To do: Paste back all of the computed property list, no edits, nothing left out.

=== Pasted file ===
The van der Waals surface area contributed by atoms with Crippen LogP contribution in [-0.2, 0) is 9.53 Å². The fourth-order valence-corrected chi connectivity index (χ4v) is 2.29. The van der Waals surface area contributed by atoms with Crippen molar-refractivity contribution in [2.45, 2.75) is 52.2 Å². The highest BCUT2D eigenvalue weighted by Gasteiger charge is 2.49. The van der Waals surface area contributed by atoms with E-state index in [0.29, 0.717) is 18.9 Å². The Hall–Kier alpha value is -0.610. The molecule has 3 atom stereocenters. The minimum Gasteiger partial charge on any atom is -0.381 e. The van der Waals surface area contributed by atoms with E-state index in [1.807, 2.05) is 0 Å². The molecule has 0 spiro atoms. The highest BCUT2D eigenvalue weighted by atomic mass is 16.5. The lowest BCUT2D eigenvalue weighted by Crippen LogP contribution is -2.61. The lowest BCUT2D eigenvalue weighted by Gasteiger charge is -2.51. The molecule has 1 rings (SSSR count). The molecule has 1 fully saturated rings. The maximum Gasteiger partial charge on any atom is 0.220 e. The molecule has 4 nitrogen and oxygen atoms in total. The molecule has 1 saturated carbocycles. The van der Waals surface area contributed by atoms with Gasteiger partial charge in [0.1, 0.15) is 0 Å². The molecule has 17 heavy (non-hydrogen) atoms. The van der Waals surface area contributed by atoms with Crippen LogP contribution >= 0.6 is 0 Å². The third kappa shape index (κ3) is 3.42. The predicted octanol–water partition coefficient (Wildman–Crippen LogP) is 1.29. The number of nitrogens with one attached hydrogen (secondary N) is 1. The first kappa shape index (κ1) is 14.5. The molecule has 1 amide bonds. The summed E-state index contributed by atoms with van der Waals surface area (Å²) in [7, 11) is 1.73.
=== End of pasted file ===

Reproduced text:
The van der Waals surface area contributed by atoms with Crippen LogP contribution in [-0.2, 0) is 9.53 Å². The fourth-order valence-corrected chi connectivity index (χ4v) is 2.29. The van der Waals surface area contributed by atoms with Crippen molar-refractivity contribution in [2.45, 2.75) is 52.2 Å². The highest BCUT2D eigenvalue weighted by Gasteiger charge is 2.49. The van der Waals surface area contributed by atoms with E-state index in [0.29, 0.717) is 18.9 Å². The Hall–Kier alpha value is -0.610. The molecule has 3 atom stereocenters. The minimum Gasteiger partial charge on any atom is -0.381 e. The van der Waals surface area contributed by atoms with E-state index in [1.807, 2.05) is 0 Å². The molecule has 0 spiro atoms. The highest BCUT2D eigenvalue weighted by atomic mass is 16.5. The lowest BCUT2D eigenvalue weighted by Crippen LogP contribution is -2.61. The lowest BCUT2D eigenvalue weighted by Gasteiger charge is -2.51. The molecule has 1 rings (SSSR count). The molecule has 1 fully saturated rings. The maximum Gasteiger partial charge on any atom is 0.220 e. The molecule has 4 nitrogen and oxygen atoms in total. The molecule has 1 saturated carbocycles. The van der Waals surface area contributed by atoms with Gasteiger partial charge in [0.1, 0.15) is 0 Å². The molecule has 17 heavy (non-hydrogen) atoms. The van der Waals surface area contributed by atoms with Crippen LogP contribution >= 0.6 is 0 Å². The third kappa shape index (κ3) is 3.42. The predicted octanol–water partition coefficient (Wildman–Crippen LogP) is 1.29. The number of nitrogens with one attached hydrogen (secondary N) is 1. The first kappa shape index (κ1) is 14.5. The molecule has 1 amide bonds. The summed E-state index contributed by atoms with van der Waals surface area (Å²) in [7, 11) is 1.73.